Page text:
By results, things haven’t been as encouraging. In 2019, his curveball was an aspiring Money Pitch. Its 35.9% OsSwing rate, 37.9% zone rate, and 11.7% swinging-strike rate are all solid, but leave something to be desired—not to mention its 0.5 pVAL.

As it stands, his curveball is his only out pitch, aside from his fastball. He’ll need to change that.


Changeup (10% usage)

Like his curveball, I really like his changeup in terms of pitch design, but, by results, it underwhelmed. It was just 165 pitches, but his 27.6 O-swing rate and 8.5% swinging-strike rate are quite poor. His changeup was supposed to be plus-plus, by some accounts. I still have some optimism regarding his slow ball, but it’s got to be better than this. Perhaps one issue is that he’s pitching it below the zone instead of to his arm-side.

Regardless, his .387 wOBAcon was much higher than his .334 xwOBAcon, so although he needs to get more swings and misses with his changeup, the contact suppression is there.


Slider (9% usage)

Lyles’ slider has some potential too. A 36.7% O-swing rate and 10.8% swinging-strike rate is nothing to scoff at. His 52.8% zone rate seems higher than it needs to be. He needs to do a better job of keeping this down.


2020 Outlook

Lyles’ fastball alone is enough to intrigue me, but his curveball is still a work in progress, and he definitely doesn’t have a third pitch yet. I still like his changeup, and his slider isn’t bad either, but I need to see more whiffs before I buy in. The projection systems hate him, but a 4.40 ERA, 1.35 WHIP, and 24 K% seem reasonable to me. I really hope he develops his secondaries, because he’ll be fun to watch.


Realistic worst-case projection: 4.75 ERA, 1.35 WHIP, 21% K rate in 140 IP

Realistic best-case projection: 3.90 ERA, 1.25 WHIP, 25% K rate in 180 IP


Nick’s reluctant Jordan Lyles 2020 projection:

4.10 ERA, 1.30 WHIP, 24% K rate in 170 IP


Kolby AllardFringe Starter

Nickname: Donaldson

2020 Outlook

Kolby Allard is Marco Gonzales, but worse. He’s pretty much going to need to survive on command and pitchability. Bleh.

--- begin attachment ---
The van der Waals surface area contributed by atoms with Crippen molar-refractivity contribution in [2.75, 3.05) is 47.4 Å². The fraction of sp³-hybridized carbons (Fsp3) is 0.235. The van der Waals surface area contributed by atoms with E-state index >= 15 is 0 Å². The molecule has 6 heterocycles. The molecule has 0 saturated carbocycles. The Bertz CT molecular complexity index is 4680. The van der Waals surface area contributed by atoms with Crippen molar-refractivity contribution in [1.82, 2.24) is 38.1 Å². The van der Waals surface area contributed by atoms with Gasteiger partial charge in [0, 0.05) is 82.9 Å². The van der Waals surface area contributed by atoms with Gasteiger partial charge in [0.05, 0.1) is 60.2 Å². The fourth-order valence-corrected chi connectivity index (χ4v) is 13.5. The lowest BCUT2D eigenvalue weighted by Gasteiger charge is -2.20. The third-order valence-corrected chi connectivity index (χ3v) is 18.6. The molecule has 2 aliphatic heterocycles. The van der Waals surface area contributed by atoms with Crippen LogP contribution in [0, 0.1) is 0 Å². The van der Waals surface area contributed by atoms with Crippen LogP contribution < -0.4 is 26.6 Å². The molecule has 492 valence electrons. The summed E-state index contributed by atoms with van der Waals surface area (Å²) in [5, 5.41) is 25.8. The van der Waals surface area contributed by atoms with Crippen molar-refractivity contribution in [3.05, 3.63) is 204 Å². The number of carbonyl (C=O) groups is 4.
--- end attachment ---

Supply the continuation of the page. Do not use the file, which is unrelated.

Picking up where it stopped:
Joe PalumboFringe Starter

Nickname: Mr. Means

2020 Outlook

Palumbo seems underrated. He has a good fastball that he elevates and has a projectable curveball and changeup to go with it. He had quite a bit of success in the minors, but walks could be an issue. I’m excited to watch him in 2020.


Taylor HearnFringe Starter

Nickname: The Arctic

2020 Outlook

Hearn basically has the same mold as Palumbo, but with worse secondaries. Still, a lefty with big velocity is always intriguing.


Nickname explanations:

Corey KluberKlubot. That’s what he is. It is known.

Mike Minor: Major. He’s major minor, obviously.

Lance Lynn: Hockey Sticks. H-E-Double-Hockey-Sticks, as people say. Also considered Cool J because of LL, of course.

Kyle GibsonThe Tone. When people get a Gibson guitar, they always talk about its tone, derived from the chunky block of wood that makes up its body, usually.

Jordan LylesMemento. Don’t believe his Lyles, a play on a famous quote from the movie Memento.

Kolby AllardDonaldson. Colby Donaldson should have won the second season of Survivor. WHY DIDN’T HE VOTE OFF TINA?!

Joe Palumbo: Mr. Means. He’s just an average Joe, most likely, and clearly is going to be like his buddy John Means.

Taylor Hearn: The Arctic. Because he’s an arctic tern Hearn. I hope you’re having fun with this. I am.


Featured image by Justin Paradis (@freshmeatcomm on Twitter)

Michael Ajeto

Michael writes about the Mariners at Lookout Landing, as well as here at Pitcher List. You can follow Michael on Twitter @dysthymikey, or you can not.

2 responses to “Player Profiles 2020: Texas Rangers Starting Pitchers”

  1. LeftyNation says:

    Thinking of drafting Kluber as my SP4/5 in a keepers league. It’s an email draft so it takes for ever. Would love to know his velo in spring training? If anyone has that info, I would greatly appreciate it.